Please use this identifier to cite or link to this item: https://hdl.handle.net/11681/8590
Title: Mobility performance algorithms for small unmanned ground vehicles
Authors: United States. Army Research, Development, and Engineering Command.
Cold Regions Research and Engineering Laboratory (U.S.)
Richmond, Paul W.
Mason, George L.
Coutermarsh, Barry A.
Pusey, Jason.
Moore, Victoria D.
Keywords: Mobility
Mobility modeling
Modeling and simulation
SUGV
Tractive-force relationship
Unmanned vehicle
Unmanned vehicle performance
Trafficability
Issue Date: May-2009
Publisher: Geotechnical and Structures Laboratory (U.S.)
Engineer Research and Development Center (U.S.)
Series/Report no.: ERDC TR ; 09-6.
Description: Technical Report
Abstract: Future Combat Systems will include Small Unmanned Ground Vehicles (SUGV). Several have already been deployed, including the TALON®, an 80-lb SUGV; PackBot® at 50 lb, and GatorTM at 2500 lb. As doctrine, tactics, techniques, and procedures continue to evolve, there exists a need to represent the performance of these vehicles in Army models and simulations. Army simulations such as COMBATXXI and OneSAF will use the Standard Mobility Application Programmers Interface (STNDMob API) for estimating vehicle performance. Currently, only the Gator can be represented by a STNDMob vehicle class, and it is modeled as a manned vehicle. This report describes the results of a study undertaken to identify and discuss mobility performance algorithms applicable to SUGV in the weight range of 10 to 5000 lb. Algorithms used by the NATO Reference Mobility Model and the STNDMob were examined. Most of the algorithms currently used in STNDMob were found to be applicable to SUGV. However, it was found that vehicle performance data and algorithms for additional material surfaces and obstacles need to be developed; specifically, models and data for wheeled vehicle skid steering, interior building floor and roof surfaces, and stair climbing are needed. Previously unreported SUGV test results for TALON, MATILDA, and PackBot are presented, and performance estimates described herein compared well using currently available algorithms in STNDMob. Recommendations for new algorithms and improvements to current mobility algorithms are presented.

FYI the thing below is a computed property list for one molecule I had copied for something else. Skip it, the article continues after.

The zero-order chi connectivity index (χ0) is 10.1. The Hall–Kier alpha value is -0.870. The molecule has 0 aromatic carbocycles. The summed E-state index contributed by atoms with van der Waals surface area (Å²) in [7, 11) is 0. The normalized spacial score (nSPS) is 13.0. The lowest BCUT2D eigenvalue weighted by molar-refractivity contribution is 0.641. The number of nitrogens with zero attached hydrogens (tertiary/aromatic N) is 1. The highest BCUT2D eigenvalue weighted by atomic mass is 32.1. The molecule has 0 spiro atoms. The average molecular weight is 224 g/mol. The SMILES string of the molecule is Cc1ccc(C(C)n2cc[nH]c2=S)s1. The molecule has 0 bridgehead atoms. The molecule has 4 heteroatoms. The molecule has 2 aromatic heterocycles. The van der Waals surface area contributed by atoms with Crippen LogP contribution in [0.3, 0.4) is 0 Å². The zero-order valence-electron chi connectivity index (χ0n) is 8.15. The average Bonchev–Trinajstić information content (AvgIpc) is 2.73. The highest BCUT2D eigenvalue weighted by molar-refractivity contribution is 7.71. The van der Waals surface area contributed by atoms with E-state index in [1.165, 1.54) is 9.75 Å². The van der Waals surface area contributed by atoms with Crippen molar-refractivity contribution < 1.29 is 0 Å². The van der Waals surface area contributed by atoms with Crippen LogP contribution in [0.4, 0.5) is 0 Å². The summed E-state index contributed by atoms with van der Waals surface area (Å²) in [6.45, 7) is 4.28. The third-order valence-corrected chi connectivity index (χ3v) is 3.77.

URI: http://hdl.handle.net/11681/8590
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